New Development in Contract Negotiations — 2/22/19
Yesterday afternoon, after my update on bargaining was sent out, CUNY management made an economic offer to the union. The PSC bargaining team has not yet had a technical meeting with management on the numbers, and we did not receive the offer in writing, so this will be a preliminary report.
It’s thanks to union members’ relentless pressure that management put an offer on the table. The PSC bargaining team acknowledged to management that making an offer is an important step in progress toward a settlement, and that we welcomed economic discussion. But the offer we received yesterday does not meet members’ needs.
The main challenge of this round of bargaining is to secure the additional funding necessary to raise CUNY’s disgraceful adjunct pay while also providing acceptable annual salary increases for all. Management’s offer fails to rise to the challenge. Their offer does include a higher proposed increase for teaching adjuncts than we have seen in the past—and that is a breakthrough. Our message has been heard. But the increase for teaching adjuncts falls thousands of dollars short of $7,000 per course, and the money to pay for it appears to come from reducing the anticipated increases for all other full-time and part-time employees.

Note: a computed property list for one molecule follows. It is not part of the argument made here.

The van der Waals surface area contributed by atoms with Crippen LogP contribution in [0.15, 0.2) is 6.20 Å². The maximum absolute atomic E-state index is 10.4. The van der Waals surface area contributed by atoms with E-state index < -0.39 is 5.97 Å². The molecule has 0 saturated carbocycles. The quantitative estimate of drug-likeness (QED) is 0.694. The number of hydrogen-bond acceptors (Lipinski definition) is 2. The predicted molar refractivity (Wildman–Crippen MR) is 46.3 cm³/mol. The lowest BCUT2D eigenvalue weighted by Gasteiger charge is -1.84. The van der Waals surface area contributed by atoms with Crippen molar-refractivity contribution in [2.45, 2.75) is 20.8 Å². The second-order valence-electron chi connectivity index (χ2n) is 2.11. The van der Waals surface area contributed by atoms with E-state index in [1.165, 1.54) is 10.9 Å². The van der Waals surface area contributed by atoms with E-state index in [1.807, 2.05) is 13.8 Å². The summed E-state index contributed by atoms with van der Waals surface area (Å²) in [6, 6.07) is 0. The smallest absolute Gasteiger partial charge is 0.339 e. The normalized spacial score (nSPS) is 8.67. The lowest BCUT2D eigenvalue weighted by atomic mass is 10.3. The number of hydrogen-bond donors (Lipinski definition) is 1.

It’s the same zero-sum-game approach we have seen too many times at CUNY. Instead of expanding the University’s funding so that everyone could have a decent raise and the urgent need of higher adjunct pay could be addressed, management proposes further austerity. The offer appears to propose that most PSC members take below-inflation “increases” in order to make up for historic underfunding of CUNY by the City and State. That is not an acceptable solution for teaching adjuncts or for full-time faculty, professional staff and other part-timers.
Our response as a union must be to demand the funding CUNY needs. We need to stand together and insist that a problem resulting from decades of underfunding cannot be solved by more underfunding. Unity is the key. Without it, austerity wins and we all end up with less.
In the coming weeks, the bargaining team will meet with management to discuss the details of the economic offer, and we also plan to provide a formal response to their offer at the next bargaining session. Most important, members across the university are taking action on their own campuses to increase the pressure for increased funding for our contract. Click here to contact your chapter chair and join actions on your campus, and watch for updates about how to join the campaign for the contract we all need.